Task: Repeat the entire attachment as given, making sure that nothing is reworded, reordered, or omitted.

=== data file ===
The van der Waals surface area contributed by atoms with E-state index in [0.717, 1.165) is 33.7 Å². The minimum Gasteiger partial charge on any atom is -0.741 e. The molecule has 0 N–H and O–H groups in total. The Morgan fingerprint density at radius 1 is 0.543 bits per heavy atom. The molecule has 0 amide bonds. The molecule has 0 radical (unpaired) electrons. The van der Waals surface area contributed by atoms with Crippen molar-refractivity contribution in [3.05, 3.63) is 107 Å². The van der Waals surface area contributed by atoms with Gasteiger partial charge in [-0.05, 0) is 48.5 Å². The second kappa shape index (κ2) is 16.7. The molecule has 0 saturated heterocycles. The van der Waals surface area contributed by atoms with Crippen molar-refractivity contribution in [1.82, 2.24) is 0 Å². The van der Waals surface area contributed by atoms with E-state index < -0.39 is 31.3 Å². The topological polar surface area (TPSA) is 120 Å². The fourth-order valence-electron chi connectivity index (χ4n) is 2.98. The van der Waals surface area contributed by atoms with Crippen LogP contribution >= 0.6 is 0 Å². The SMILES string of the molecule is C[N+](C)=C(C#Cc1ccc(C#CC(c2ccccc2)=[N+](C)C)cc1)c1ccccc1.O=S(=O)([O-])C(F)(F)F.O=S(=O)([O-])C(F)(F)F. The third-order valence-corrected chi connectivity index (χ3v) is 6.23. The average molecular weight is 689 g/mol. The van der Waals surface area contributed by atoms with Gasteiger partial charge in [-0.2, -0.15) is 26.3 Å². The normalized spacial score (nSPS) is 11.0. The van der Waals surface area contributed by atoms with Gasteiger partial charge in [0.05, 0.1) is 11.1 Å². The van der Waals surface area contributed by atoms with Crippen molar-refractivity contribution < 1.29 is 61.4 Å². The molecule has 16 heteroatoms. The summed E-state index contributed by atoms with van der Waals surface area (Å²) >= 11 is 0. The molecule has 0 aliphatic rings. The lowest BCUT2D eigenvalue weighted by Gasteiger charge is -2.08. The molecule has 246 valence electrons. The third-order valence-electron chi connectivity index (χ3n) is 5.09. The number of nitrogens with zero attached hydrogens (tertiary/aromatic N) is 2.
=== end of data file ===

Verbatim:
The van der Waals surface area contributed by atoms with E-state index in [0.717, 1.165) is 33.7 Å². The minimum Gasteiger partial charge on any atom is -0.741 e. The molecule has 0 N–H and O–H groups in total. The Morgan fingerprint density at radius 1 is 0.543 bits per heavy atom. The molecule has 0 amide bonds. The molecule has 0 radical (unpaired) electrons. The van der Waals surface area contributed by atoms with Crippen molar-refractivity contribution in [3.05, 3.63) is 107 Å². The van der Waals surface area contributed by atoms with Gasteiger partial charge in [-0.05, 0) is 48.5 Å². The second kappa shape index (κ2) is 16.7. The molecule has 0 saturated heterocycles. The van der Waals surface area contributed by atoms with Crippen molar-refractivity contribution in [1.82, 2.24) is 0 Å². The van der Waals surface area contributed by atoms with E-state index < -0.39 is 31.3 Å². The topological polar surface area (TPSA) is 120 Å². The fourth-order valence-electron chi connectivity index (χ4n) is 2.98. The van der Waals surface area contributed by atoms with Crippen LogP contribution >= 0.6 is 0 Å². The SMILES string of the molecule is C[N+](C)=C(C#Cc1ccc(C#CC(c2ccccc2)=[N+](C)C)cc1)c1ccccc1.O=S(=O)([O-])C(F)(F)F.O=S(=O)([O-])C(F)(F)F. The third-order valence-corrected chi connectivity index (χ3v) is 6.23. The average molecular weight is 689 g/mol. The van der Waals surface area contributed by atoms with Gasteiger partial charge in [-0.2, -0.15) is 26.3 Å². The normalized spacial score (nSPS) is 11.0. The van der Waals surface area contributed by atoms with Gasteiger partial charge in [0.05, 0.1) is 11.1 Å². The van der Waals surface area contributed by atoms with Crippen molar-refractivity contribution < 1.29 is 61.4 Å². The molecule has 16 heteroatoms. The summed E-state index contributed by atoms with van der Waals surface area (Å²) >= 11 is 0. The molecule has 0 aliphatic rings. The lowest BCUT2D eigenvalue weighted by Gasteiger charge is -2.08. The molecule has 246 valence electrons. The third-order valence-electron chi connectivity index (χ3n) is 5.09. The number of nitrogens with zero attached hydrogens (tertiary/aromatic N) is 2.